On a recent visit to Hawaii I tasted the Kalua Pork and it is amazing! Always shredded it had a deep intense flavor. I talked to a lot of people there and the Hawaiian pig roast is pretty impressive.
A pit is dug in the sand and it is lined with lava rocks. A fire is started which heats the rocks and when the fire has burned down to coals, a whole pig is placed on top of them, then covered with banana leaves. Banana leaves are huge, often over 6 feet long and they act to hold in the moisture and impart some flavor.
The pit is covered and the pig is left overnight to roast, steam, smoke, and concentrate all of that flavor into the meat.
When removed it is shredded to mix the fat with the meat and obtain a uniform consistency.
I set out to recreate this flavor at home. Several factors prevented me from the traditional approach. First off, we don’t have sand, we have hard red clay. Second we had no need to cook and entire pig! Finally, my wife’s take on the pit idea, “Oh hell no!”
So I would start out modestly with the slow cooker and go from there.
The cut of meat to use is the pork butt. This is loaded with fat throughout which will render and tenderize the meat.
I found banana leaves at an Asian grocery store. They were frozen and only $1.50 per pack so I bought several. The woman at the checkout counter laughed and asked me how many pigs was I going to roast? I didn’t understand why she asked until I got home and opened the banana leaves. They were 2 feet wide and 5 feet long! Each pack had six of them! They were like flags.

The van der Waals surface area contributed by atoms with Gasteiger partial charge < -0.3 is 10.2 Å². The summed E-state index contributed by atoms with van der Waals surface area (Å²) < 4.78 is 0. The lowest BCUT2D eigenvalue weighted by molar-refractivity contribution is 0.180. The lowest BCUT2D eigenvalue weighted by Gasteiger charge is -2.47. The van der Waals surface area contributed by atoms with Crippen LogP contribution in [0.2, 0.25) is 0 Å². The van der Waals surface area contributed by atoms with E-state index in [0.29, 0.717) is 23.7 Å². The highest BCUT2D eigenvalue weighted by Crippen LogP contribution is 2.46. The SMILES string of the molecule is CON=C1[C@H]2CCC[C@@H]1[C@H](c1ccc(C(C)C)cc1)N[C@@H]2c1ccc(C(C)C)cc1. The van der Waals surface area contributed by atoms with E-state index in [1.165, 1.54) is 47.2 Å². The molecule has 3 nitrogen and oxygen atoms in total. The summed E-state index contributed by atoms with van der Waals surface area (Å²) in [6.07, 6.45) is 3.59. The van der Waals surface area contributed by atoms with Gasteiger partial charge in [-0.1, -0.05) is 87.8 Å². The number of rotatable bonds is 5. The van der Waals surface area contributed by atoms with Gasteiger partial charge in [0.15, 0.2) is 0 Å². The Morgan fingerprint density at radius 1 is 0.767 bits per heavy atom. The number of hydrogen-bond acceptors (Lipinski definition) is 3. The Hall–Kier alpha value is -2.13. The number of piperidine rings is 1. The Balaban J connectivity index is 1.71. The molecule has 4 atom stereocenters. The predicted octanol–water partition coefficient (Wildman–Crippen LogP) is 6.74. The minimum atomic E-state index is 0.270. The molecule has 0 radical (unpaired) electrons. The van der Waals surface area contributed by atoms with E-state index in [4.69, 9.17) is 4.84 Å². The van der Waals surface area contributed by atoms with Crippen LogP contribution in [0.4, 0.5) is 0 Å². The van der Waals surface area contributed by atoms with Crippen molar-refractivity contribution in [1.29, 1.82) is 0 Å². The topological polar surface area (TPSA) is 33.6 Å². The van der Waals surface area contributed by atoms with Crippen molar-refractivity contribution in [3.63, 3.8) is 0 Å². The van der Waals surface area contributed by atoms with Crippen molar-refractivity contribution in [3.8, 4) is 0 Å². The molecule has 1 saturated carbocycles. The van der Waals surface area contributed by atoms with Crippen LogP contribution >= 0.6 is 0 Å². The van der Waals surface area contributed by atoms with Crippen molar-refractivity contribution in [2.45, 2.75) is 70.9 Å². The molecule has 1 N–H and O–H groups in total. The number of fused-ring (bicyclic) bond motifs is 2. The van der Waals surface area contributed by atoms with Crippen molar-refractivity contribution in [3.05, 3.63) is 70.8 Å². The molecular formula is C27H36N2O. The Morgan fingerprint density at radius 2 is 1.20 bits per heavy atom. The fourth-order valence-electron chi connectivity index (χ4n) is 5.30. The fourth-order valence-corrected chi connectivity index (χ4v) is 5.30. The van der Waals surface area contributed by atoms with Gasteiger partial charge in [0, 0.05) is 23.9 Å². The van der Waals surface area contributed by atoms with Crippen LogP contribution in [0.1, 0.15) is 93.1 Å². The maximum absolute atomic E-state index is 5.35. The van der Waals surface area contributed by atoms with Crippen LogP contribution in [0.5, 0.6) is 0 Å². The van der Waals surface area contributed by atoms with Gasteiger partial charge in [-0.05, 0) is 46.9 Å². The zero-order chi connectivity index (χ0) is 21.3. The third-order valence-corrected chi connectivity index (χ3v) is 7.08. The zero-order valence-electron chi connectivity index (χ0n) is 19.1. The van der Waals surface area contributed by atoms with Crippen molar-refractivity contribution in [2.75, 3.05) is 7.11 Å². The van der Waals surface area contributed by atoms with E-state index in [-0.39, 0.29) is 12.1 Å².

I had brought home a coarse salt seasoning from Hawaii so I used that to season the meat. I also used one key ingredient which internet research indicated was essential if not cooking in a pit, liquid smoke.
I wrapped the seasoned pork in the banana leaves and started the slow cooker on Friday evening around 6pm. By morning the meat was submerged in its own fat and at this point became a confit.
A confit is when you cook something at low temperature in its own fat. There is an interesting scientific occurrence in which this process draws the fat out of the meat. It seems counterintuitive as I would expect the meat to come out greasy and fatty but this is not the case at all. In the days before refrigeration this was done and the fat became a barrier to bacteria and spoilage.
It cooked for a little less than 24 hours and I pulled the meat out and shredded it with a pair of forks. The result was not fatty in the least and had an excellent flavor. Authentic Hawaiian? I’m not sure about that but it was getting there and certainly disappeared quickly!